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July 28, 2014 | NPR · Argentina says it cannot pay certain debts and will fall into default by July 31 if it can't come to an agreement with creditors. This would be Argentina's second default in 13 years.
 
July 28, 2014 | NPR · Even though Spain's economy is out of recession, youth unemployment has hit 57.7 percent. Economists say it could be years before jobs return. By then, many will have missed a decade or more of work.
 
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July 28, 2014 | NPR · To withstand their 9,300-mile migration, red knots feast on eggs from horseshoe crabs each spring in Delaware Bay. Scientists worry many crabs are starting to lay eggs before the birds can get there.
 

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July 28, 2014 | NPR · A new salvo has been fired in the fight over teacher tenure. A group led by former TV anchor Campbell Brown filed a complaint in New York state court, arguing that tenure laws are preventing the state from providing every child with the "sound, basic education" its constitution guarantees.
 
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July 28, 2014 | NPR · Why are so many low-income and minority kids getting second-class educations in the U.S.? That question is at the center of the heated debate about tenure protections and who gets them.
 
July 28, 2014 | NPR · Only one movie in July, Transformers: Age of Extinction, has broken the 100 million mark during its opening weekend. Box office receipts all summer have proven anemic. Paul Dergarabedian, a senior media analyst with RENTRAK, talks to Audie Cornish about the box office slump.
 

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July 26, 2014 | NPR · Hezbollah has been a longtime ally of Hamas, but during this most recent conflict between Israel and Gaza they've taken a sideline role. NPR's Scott Simon talks to the BBC's Kim Ghattas in Beirut.
 

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July 27, 2014 | NPR · Fighting in Ukraine near the crash site of Malaysia Airlines Flight MH17 has international investigators staying away. NPR's Arun Rath talks with OSCE's Michael Bociurkiw about the investigation.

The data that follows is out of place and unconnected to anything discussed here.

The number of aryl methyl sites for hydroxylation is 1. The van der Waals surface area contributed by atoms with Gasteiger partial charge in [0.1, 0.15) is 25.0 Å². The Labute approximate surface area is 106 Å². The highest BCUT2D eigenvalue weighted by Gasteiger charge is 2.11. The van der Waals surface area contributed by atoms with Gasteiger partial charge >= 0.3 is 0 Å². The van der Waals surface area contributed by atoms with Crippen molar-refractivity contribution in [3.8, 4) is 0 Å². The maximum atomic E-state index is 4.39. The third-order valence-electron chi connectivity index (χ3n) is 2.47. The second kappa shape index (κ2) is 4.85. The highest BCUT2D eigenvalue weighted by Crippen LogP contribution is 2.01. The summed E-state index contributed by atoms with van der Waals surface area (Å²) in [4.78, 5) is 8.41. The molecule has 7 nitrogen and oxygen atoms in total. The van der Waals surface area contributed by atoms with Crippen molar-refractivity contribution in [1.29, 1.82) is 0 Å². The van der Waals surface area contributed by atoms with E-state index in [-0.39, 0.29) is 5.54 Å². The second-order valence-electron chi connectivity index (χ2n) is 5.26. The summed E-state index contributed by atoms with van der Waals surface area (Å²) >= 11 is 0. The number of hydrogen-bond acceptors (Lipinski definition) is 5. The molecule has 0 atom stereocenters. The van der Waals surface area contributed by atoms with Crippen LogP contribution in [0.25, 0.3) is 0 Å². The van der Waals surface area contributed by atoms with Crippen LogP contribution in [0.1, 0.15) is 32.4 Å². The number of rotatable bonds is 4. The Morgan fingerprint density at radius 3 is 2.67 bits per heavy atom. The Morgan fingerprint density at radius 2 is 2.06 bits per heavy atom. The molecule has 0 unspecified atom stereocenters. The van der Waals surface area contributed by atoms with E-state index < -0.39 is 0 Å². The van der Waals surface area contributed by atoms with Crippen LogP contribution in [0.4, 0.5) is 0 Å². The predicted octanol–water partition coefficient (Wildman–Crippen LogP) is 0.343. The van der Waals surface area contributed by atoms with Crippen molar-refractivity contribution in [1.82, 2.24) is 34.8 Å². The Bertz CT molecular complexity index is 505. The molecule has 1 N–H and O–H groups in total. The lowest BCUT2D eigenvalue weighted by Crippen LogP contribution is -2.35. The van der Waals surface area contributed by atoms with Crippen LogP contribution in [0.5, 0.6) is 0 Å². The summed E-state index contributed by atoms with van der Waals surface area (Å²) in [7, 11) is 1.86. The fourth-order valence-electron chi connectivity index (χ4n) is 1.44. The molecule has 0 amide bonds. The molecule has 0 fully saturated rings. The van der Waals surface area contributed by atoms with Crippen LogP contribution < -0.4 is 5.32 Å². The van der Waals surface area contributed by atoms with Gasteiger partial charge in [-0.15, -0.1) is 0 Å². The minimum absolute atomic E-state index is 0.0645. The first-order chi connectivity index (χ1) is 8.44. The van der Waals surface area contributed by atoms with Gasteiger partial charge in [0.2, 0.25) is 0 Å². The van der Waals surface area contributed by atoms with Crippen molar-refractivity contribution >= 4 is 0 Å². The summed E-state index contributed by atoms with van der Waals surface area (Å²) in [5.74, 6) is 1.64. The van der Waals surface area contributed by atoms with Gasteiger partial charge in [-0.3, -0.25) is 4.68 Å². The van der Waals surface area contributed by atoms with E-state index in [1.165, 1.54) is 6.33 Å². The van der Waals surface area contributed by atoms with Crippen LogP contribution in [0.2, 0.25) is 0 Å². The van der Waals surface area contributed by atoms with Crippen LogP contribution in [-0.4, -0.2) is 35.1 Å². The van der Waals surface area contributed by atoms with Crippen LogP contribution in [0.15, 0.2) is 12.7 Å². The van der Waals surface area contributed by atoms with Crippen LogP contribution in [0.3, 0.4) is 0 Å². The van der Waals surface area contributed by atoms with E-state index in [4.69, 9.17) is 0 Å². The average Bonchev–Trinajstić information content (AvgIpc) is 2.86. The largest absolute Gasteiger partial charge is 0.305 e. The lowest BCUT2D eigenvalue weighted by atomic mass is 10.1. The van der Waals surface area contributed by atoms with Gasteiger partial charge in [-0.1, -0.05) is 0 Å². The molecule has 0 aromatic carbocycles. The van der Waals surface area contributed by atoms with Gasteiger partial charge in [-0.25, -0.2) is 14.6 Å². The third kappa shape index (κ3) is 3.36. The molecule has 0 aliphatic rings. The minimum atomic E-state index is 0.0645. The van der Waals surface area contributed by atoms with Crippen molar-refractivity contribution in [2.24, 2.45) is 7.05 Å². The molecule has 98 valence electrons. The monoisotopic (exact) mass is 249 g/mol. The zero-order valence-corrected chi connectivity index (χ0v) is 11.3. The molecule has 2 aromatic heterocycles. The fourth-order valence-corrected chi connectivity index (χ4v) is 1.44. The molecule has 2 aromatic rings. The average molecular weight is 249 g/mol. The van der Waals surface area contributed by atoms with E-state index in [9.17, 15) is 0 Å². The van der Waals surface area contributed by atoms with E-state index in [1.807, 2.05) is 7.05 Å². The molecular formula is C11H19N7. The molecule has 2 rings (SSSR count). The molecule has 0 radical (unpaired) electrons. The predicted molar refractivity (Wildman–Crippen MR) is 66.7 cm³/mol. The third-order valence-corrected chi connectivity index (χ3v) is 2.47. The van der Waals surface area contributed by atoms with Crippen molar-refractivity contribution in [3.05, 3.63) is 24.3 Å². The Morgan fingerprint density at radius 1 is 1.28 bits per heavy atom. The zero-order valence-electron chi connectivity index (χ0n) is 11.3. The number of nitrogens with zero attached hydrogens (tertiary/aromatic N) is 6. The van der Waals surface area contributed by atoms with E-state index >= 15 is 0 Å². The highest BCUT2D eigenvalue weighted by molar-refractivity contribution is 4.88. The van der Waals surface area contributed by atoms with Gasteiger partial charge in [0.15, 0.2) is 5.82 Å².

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Drinking of alcoholic beverages

Jun 10, 2011 — Drinking didn't stop in the United States from 1920 to 1933 — it just went underground. Author Daniel Okrent discusses the lasting cultural and political impact of Prohibition in his book, Last Call.
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Jun 8, 2011 — Actor James Franco details the lives of flailing California teens in his debut story collection, while Michael Capuzzo profiles a real life crime-fighting society. Daniel Okrent probes Prohibition, Sebastian Mallaby takes a hard look at hedge funds, and Laura Ingraham opens President Obama's "diaries."
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May 10, 2010 — Drinking didn't stop in the United States from 1920 to 1933 — it just went underground. Author Daniel Okrent discusses the lasting cultural and political impact of Prohibition in his new book, Last Call.
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Sep 25, 2009 — Illustrations from Drunk, by Paul Dickson.
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Sep 25, 2009 — There are almost as many words for inebriation as there are mixed-drink recipes. Author Paul Dickson presents 2,964 intoxicating euphemisms — including "eating dirt" and going "off me pickle" — in his new book, Drunk: The Definitive Drinker's Dictionary.
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Dec 23, 2008 — The McCourt family gained fame through the books of brothers Frank and Malachy. In A Long Stone's Throw, the youngest brother, Alphie, shares a colorful account of his own life in Ireland and America.
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Sep 11, 2005 — After a summer of weekly book picks from a variety of notable readers, Weekend Edition Sunday asked for input from the listeners.
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May 13, 2005 — Robert Siegel talks about the history of beer with Tom Standage, technology editor at The Economist. A History of the World in Six Glasses is Standage's new book that traces the history of civilization through beer, wine, distilled spirits, coffee, tea and coca cola. Beer was first produced at the end of the ice age and became popular with the Sumarians.
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more Drinking of alcoholic beverages from NPR